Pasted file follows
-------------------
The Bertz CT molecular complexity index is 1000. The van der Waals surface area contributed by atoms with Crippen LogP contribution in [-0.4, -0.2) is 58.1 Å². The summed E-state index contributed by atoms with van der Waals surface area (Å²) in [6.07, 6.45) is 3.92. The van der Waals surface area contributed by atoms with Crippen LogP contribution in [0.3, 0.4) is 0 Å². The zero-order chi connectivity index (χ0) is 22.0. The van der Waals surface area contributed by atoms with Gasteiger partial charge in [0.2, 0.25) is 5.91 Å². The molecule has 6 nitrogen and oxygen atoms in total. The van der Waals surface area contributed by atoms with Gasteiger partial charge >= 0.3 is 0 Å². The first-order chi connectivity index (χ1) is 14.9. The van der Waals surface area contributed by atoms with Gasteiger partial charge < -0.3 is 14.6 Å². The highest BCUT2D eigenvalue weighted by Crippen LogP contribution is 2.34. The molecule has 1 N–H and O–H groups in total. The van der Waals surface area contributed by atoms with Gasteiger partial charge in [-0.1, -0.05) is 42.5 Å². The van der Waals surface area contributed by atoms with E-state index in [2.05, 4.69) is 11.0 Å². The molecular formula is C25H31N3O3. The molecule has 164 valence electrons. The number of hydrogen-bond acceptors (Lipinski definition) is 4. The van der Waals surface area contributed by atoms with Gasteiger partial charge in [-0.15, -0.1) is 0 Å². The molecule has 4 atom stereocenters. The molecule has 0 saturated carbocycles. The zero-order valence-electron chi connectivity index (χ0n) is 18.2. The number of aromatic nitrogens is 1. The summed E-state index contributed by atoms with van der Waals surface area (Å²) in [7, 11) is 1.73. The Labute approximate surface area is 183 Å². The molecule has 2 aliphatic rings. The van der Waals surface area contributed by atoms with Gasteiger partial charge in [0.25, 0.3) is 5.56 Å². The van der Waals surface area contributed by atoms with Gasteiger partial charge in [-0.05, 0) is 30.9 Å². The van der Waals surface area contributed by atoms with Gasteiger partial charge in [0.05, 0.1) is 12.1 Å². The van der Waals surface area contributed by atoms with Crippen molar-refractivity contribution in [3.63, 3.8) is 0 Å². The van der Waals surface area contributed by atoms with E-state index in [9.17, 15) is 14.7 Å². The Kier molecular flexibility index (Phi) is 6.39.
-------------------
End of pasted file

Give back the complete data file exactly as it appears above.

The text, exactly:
The Bertz CT molecular complexity index is 1000. The van der Waals surface area contributed by atoms with Crippen LogP contribution in [-0.4, -0.2) is 58.1 Å². The summed E-state index contributed by atoms with van der Waals surface area (Å²) in [6.07, 6.45) is 3.92. The van der Waals surface area contributed by atoms with Crippen LogP contribution in [0.3, 0.4) is 0 Å². The zero-order chi connectivity index (χ0) is 22.0. The van der Waals surface area contributed by atoms with Gasteiger partial charge in [0.2, 0.25) is 5.91 Å². The molecule has 6 nitrogen and oxygen atoms in total. The van der Waals surface area contributed by atoms with Gasteiger partial charge >= 0.3 is 0 Å². The first-order chi connectivity index (χ1) is 14.9. The van der Waals surface area contributed by atoms with Gasteiger partial charge < -0.3 is 14.6 Å². The highest BCUT2D eigenvalue weighted by Crippen LogP contribution is 2.34. The molecule has 1 N–H and O–H groups in total. The van der Waals surface area contributed by atoms with Gasteiger partial charge in [-0.1, -0.05) is 42.5 Å². The van der Waals surface area contributed by atoms with E-state index in [2.05, 4.69) is 11.0 Å². The molecular formula is C25H31N3O3. The molecule has 164 valence electrons. The number of hydrogen-bond acceptors (Lipinski definition) is 4. The van der Waals surface area contributed by atoms with Gasteiger partial charge in [-0.15, -0.1) is 0 Å². The molecule has 4 atom stereocenters. The molecule has 0 saturated carbocycles. The zero-order valence-electron chi connectivity index (χ0n) is 18.2. The number of aromatic nitrogens is 1. The summed E-state index contributed by atoms with van der Waals surface area (Å²) in [7, 11) is 1.73. The Labute approximate surface area is 183 Å². The molecule has 2 aliphatic rings. The van der Waals surface area contributed by atoms with Gasteiger partial charge in [0.25, 0.3) is 5.56 Å². The van der Waals surface area contributed by atoms with Gasteiger partial charge in [-0.05, 0) is 30.9 Å². The van der Waals surface area contributed by atoms with Gasteiger partial charge in [0.05, 0.1) is 12.1 Å². The van der Waals surface area contributed by atoms with Crippen molar-refractivity contribution in [3.63, 3.8) is 0 Å². The van der Waals surface area contributed by atoms with E-state index in [9.17, 15) is 14.7 Å². The Kier molecular flexibility index (Phi) is 6.39.